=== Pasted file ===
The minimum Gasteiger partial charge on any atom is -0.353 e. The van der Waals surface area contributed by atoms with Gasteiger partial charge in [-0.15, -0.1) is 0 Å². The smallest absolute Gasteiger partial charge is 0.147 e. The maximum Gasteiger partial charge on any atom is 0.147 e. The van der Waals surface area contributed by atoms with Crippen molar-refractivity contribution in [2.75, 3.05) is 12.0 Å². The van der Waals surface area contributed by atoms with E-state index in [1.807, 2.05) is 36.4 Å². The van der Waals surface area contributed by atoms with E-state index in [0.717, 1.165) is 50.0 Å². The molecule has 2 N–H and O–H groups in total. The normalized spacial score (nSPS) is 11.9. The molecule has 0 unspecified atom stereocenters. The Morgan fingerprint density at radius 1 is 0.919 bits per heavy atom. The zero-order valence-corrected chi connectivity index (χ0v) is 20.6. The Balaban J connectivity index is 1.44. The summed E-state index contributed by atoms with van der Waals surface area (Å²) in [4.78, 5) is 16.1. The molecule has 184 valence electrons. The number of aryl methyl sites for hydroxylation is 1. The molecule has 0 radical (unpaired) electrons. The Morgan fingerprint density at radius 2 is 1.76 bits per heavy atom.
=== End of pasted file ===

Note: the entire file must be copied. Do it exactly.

The minimum Gasteiger partial charge on any atom is -0.353 e. The van der Waals surface area contributed by atoms with Gasteiger partial charge in [-0.15, -0.1) is 0 Å². The smallest absolute Gasteiger partial charge is 0.147 e. The maximum Gasteiger partial charge on any atom is 0.147 e. The van der Waals surface area contributed by atoms with Crippen molar-refractivity contribution in [2.75, 3.05) is 12.0 Å². The van der Waals surface area contributed by atoms with E-state index in [1.807, 2.05) is 36.4 Å². The van der Waals surface area contributed by atoms with E-state index in [0.717, 1.165) is 50.0 Å². The molecule has 2 N–H and O–H groups in total. The normalized spacial score (nSPS) is 11.9. The molecule has 0 unspecified atom stereocenters. The Morgan fingerprint density at radius 1 is 0.919 bits per heavy atom. The zero-order valence-corrected chi connectivity index (χ0v) is 20.6. The Balaban J connectivity index is 1.44. The summed E-state index contributed by atoms with van der Waals surface area (Å²) in [4.78, 5) is 16.1. The molecule has 184 valence electrons. The number of aryl methyl sites for hydroxylation is 1. The molecule has 0 radical (unpaired) electrons. The Morgan fingerprint density at radius 2 is 1.76 bits per heavy atom.